Kate White's third point in her article entitled, "How to Write a Murder Mystery" was, and let me paraphrase, to start with the characters in motion, and accelerate from there.
Anyone reading this blog (if there were anyone reading this blog) would know that there was a big gap before my post of part two, and three. The reason for this? I was rewriting my first chapter... again.
It wasn't that my WIP lacked excitement. It started with a missing woman. It did, however, lack movement. The main problem was that my protag was home alone, so there was no immediate dialog until the fourth page. And it perhaps 'told' a little more than it 'showed.' I rewrote it so that the sidekick happened to be there with her. Thus there is a little more interaction and movement than in the original version.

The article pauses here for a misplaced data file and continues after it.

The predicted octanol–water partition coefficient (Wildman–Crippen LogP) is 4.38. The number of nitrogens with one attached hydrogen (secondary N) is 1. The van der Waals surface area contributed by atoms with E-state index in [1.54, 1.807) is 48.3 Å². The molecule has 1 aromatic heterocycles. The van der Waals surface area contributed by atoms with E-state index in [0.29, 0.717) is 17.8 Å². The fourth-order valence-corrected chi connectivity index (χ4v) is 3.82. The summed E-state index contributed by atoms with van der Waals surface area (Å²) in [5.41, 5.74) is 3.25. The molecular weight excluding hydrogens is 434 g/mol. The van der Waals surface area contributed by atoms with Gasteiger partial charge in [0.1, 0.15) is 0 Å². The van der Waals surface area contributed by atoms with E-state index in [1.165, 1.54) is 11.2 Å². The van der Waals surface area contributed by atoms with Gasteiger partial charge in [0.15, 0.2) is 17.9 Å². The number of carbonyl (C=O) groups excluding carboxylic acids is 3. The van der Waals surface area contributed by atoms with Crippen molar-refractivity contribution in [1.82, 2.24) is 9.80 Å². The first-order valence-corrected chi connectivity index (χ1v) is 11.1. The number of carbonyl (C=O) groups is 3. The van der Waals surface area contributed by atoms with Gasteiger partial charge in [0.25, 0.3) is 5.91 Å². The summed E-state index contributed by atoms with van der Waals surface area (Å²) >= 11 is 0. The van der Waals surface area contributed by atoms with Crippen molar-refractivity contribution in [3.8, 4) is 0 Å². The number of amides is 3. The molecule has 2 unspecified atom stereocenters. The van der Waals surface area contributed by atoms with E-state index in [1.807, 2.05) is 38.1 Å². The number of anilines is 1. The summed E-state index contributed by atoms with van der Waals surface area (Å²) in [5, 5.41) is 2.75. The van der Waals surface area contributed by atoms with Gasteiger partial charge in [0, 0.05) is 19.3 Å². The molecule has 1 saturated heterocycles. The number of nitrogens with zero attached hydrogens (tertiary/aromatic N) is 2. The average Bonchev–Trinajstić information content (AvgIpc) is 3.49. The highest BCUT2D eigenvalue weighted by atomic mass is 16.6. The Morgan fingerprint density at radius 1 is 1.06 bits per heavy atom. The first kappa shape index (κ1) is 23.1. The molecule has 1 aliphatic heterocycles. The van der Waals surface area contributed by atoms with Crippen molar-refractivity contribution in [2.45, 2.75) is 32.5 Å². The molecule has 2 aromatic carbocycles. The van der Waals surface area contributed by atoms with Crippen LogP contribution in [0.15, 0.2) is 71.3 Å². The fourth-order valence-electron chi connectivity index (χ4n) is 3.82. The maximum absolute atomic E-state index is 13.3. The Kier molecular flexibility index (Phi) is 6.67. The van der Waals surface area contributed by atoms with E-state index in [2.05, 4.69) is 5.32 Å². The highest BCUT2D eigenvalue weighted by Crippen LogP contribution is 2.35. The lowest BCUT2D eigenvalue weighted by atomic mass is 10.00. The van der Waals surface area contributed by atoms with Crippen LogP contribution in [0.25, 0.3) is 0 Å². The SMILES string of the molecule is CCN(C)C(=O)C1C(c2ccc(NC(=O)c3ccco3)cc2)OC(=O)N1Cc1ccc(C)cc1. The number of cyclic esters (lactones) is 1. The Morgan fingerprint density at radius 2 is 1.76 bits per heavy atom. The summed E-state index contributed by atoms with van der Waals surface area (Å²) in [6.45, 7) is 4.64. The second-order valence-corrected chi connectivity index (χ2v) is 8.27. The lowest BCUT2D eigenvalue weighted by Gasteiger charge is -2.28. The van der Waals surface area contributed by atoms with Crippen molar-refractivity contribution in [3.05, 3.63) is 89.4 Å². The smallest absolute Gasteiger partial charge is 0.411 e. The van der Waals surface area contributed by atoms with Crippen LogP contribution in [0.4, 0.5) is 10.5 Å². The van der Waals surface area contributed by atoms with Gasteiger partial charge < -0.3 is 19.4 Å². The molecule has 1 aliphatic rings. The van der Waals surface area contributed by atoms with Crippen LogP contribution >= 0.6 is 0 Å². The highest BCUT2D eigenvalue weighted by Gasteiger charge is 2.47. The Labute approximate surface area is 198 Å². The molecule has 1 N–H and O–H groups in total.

And I think I worked on my hook in the process. The action in the opening paragraph is slightly comical, and is consitent with the tone of the story. I'm hoping it will make people want to read more.
Now, not all cozies begin jumping right into the mystery. I've noticed recently that many cozies begin with an introduction to the main character--and a lot of back story. Now, anyone who teaches a seminar or class on fiction writing will tell you that it is something you should avoid like the plague. And yet the last few books I've picked up have started in this same way. Why? Perhaps it might work in cozies because the cozy reader is often sold on the character. Getting to know him or her before the action starts might be desirable at times. But that character really better grab you.
I've opted to start in motion. My first chapter begins with a missing woman, and ends with a dead one. But I feel a little more liberty now to include a bit more back story among the action. Now if I can squeeze more character development while she moves, that's even better.